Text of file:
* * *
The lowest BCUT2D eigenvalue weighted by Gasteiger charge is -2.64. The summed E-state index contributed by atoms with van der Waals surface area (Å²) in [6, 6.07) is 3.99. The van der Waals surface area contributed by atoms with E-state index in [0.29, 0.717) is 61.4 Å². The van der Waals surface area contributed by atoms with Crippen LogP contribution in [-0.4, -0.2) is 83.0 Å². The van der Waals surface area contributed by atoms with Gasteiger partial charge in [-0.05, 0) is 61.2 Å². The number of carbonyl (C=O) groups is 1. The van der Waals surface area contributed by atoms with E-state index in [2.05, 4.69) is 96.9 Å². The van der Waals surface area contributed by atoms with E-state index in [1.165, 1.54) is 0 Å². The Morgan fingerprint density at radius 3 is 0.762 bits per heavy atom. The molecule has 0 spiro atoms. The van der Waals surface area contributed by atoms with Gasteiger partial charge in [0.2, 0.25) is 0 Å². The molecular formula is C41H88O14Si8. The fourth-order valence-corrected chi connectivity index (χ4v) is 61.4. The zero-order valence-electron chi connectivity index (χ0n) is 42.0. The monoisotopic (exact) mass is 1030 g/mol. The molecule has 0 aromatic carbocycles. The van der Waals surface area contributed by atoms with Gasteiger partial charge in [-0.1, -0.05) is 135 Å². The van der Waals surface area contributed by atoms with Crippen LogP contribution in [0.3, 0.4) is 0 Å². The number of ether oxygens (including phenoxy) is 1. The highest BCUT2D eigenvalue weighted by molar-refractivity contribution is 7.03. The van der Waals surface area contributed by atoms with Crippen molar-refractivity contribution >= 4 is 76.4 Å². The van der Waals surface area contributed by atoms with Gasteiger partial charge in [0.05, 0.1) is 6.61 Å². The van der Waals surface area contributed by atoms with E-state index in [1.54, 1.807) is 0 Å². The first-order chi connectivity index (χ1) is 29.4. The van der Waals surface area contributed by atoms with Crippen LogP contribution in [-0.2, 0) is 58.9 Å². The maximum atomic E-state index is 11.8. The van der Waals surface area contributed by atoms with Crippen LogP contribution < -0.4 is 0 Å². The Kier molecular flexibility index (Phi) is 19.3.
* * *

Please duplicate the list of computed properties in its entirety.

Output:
The lowest BCUT2D eigenvalue weighted by Gasteiger charge is -2.64. The summed E-state index contributed by atoms with van der Waals surface area (Å²) in [6, 6.07) is 3.99. The van der Waals surface area contributed by atoms with E-state index in [0.29, 0.717) is 61.4 Å². The van der Waals surface area contributed by atoms with Crippen LogP contribution in [-0.4, -0.2) is 83.0 Å². The van der Waals surface area contributed by atoms with Gasteiger partial charge in [-0.05, 0) is 61.2 Å². The number of carbonyl (C=O) groups is 1. The van der Waals surface area contributed by atoms with E-state index in [2.05, 4.69) is 96.9 Å². The van der Waals surface area contributed by atoms with E-state index in [1.165, 1.54) is 0 Å². The Morgan fingerprint density at radius 3 is 0.762 bits per heavy atom. The molecule has 0 spiro atoms. The van der Waals surface area contributed by atoms with Gasteiger partial charge in [0.2, 0.25) is 0 Å². The molecular formula is C41H88O14Si8. The fourth-order valence-corrected chi connectivity index (χ4v) is 61.4. The zero-order valence-electron chi connectivity index (χ0n) is 42.0. The monoisotopic (exact) mass is 1030 g/mol. The molecule has 0 aromatic carbocycles. The van der Waals surface area contributed by atoms with Gasteiger partial charge in [-0.1, -0.05) is 135 Å². The van der Waals surface area contributed by atoms with Crippen LogP contribution in [0.3, 0.4) is 0 Å². The number of ether oxygens (including phenoxy) is 1. The highest BCUT2D eigenvalue weighted by molar-refractivity contribution is 7.03. The van der Waals surface area contributed by atoms with Crippen molar-refractivity contribution >= 4 is 76.4 Å². The van der Waals surface area contributed by atoms with Gasteiger partial charge in [0.05, 0.1) is 6.61 Å². The van der Waals surface area contributed by atoms with E-state index in [1.54, 1.807) is 0 Å². The first-order chi connectivity index (χ1) is 29.4. The van der Waals surface area contributed by atoms with Crippen LogP contribution in [-0.2, 0) is 58.9 Å². The maximum atomic E-state index is 11.8. The van der Waals surface area contributed by atoms with Crippen LogP contribution < -0.4 is 0 Å². The Kier molecular flexibility index (Phi) is 19.3.